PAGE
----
The 2018 Ontario election campaign has breathed new life into the wildfire of controversy Ontario Liberal Leader Kathleen Wynne set in motion when she made the decision to update the sex-ed curriculum taught in elementary schools across the province.
The Liberal government released the details of the revamped sex-ed curriculum in February 2015. The updates represented the first changes to the curriculum since 1998.
Under the new curriculum, which extends to Roman Catholic schools, students will be taught about certain aspects of sexual health and sexuality at a younger age. Children will be introduced to the issue of consent, for example, as young as six years old – and conversations about puberty will now happen in Grade 4, instead of Grade 5.
Specifically, students will be introduced to or taught about the following at each grade level:
- Grade 1: the proper names for body parts (carried over from the old curriculum); exploitative behaviours and feelings
- Grade 2: the body changes that accompany physical development
- Grade 3: same-sex relationships
- Grade 4: the physical and emotional changes that come with puberty; bullying and abuse; and safe use of technology and the internet
- Grade 5: reproductive system; menstruation and sperm production; stresses in puberty; emotional well-being
- Grade 6: masturbation; stereotypes and assumptions; personal identity (including gender identity and body image)
- Grades 7 and 8: anal and oral sex; contraception; prevention of sexually transmitted diseases; sexual orientation, gender identity and gender expression; dangers of sexting; sources of sexual health supports
At the time, Wynne’s education minister insisted the updates brought Ontario in line with other provinces. A comparison of sex-ed curricula across Canada by Global News showed that to be the case.
Since being elected leader of the Progressive Conservative party, Doug Ford has vowed to scrap and replace the Liberals’ updates to the curriculum, if he is elected premier. Ford pledged to bring back the old curriculum until his party has a crafted a new “age-appropriate” document to take its place.
What is Ford’s beef with the updated sex-ed curriculum?
Substantively, we don’t really know.
When asked to identify the aspects of the updated sex-ed curriculum he sees as problematic, Ford has refrained from delving into specifics – only insisting that Ontario parents weren’t consulted enough ahead of the changes. But on a few occasions, he has said parents were not consulted, full stop, and that he can “guarantee it.”
“For too long the Liberals have ignored Ontario parents,” Ford said Tuesday in Toronto. “They have introduced the sex curriculum based on ideology.”
His promised course of action, however, has evolved slightly. During the PC leadership race, Ford promised to “revisit” or “review” not only sex ed but all aspects of Ontario’s curriculum.
Two days after winning the leadership, Ford announced he would repeal the sex-ed curriculum altogether, but that it wouldn’t be a major priority for a PC government. He reiterated that promise Tuesday – days after stripping former leadership rival Tanya Granic Allen, a social conservative vocal opponent of the curriculum, of her candidacy.
Did consultation with parents happen or not?
In the fall of 2014, the provincial government said it would survey about 4,000 parents ahead of drafting the new document, which works out to approximately one parent per publicly funded elementary school. More specifically, those parents – plucked from school councils – would be asked about the appropriate ages to introduce sensitive sexual health topics and “trusted sources for health information.”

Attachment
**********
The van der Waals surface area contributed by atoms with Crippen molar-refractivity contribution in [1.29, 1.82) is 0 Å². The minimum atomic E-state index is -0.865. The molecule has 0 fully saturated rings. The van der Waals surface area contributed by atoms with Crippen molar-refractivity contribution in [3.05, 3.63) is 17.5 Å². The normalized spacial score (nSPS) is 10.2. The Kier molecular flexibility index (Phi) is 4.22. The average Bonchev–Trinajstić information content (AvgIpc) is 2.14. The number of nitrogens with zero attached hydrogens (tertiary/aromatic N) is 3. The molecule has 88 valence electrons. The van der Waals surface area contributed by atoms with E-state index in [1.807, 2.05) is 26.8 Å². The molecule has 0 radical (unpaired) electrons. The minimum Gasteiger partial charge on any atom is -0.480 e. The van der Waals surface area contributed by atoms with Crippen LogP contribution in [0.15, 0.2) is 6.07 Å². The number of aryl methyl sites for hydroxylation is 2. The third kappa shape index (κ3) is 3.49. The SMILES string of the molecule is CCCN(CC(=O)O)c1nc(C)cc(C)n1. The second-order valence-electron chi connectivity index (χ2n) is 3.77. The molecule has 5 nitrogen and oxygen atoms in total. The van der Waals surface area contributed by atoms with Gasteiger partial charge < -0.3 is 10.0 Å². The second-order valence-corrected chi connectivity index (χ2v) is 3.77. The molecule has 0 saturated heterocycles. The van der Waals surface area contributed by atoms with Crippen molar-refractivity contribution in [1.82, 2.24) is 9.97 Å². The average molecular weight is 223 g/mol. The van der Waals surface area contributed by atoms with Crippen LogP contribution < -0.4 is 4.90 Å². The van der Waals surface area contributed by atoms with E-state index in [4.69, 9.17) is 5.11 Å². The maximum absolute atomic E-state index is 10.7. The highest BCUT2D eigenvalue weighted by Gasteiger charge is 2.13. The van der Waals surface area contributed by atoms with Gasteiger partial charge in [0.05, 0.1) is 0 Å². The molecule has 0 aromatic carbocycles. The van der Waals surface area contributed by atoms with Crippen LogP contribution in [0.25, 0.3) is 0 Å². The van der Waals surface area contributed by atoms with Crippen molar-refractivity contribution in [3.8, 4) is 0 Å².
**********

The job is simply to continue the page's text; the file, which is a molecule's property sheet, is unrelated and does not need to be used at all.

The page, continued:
WATCH: Doug Ford speaks to 640 Toronto’s Alex Pierson about Ontario’s sex education curriculum, promising to “consult with parents.” (Jan. 31, 2018)
(The ministry confirmed to CBC News that it did not select the parents to be surveyed. On top of that, Wynne insists the government also went beyond parents and gathered input from dozens of child development professionals, mental health sexual health organizations, parent groups and police.)
In the face of Ford’s renewed accusations, Wynne has maintained those thousands of parents were surveyed.
So, unless someone proves the online surveys were all a ruse – and Wynne and the Ontario Ministry of Education are peddling lies – it’s technically false to say the updated sex-ed curriculum was put together without any input from parents.
People can, however, split hairs over the contents of that survey and whether the survey on its own constituted enough consultation with parents.
This elementary school teacher at a Catholic school, for example, alleges in a 2015 op-ed for the Guelph Mercury that the survey “allowed a mere 30 characters of feedback per parent.”
“That’s about six words,” Georgine Willemsma wrote.
The Ontario teacher also argued that the questions asked in the government survey were “general” in nature. She suggested that proper consultation would have involved parents in the writing of the updates and also “showing” the updated document before releasing it.
She also pointed to one media report from 2014 that paraphrased then-education minister Liz Sandals as saying it’s unlikely the survey results would lead to any “direct changes to the curriculum.”
To say the provincial government didn’t seek input on elementary sex-ed from Ontario parents isn’t accurate. A more legitimate concern, though, is the extent to which those 4,000 parents were consulted and how seriously the government considered their feedback.
— With files from the Canadian Press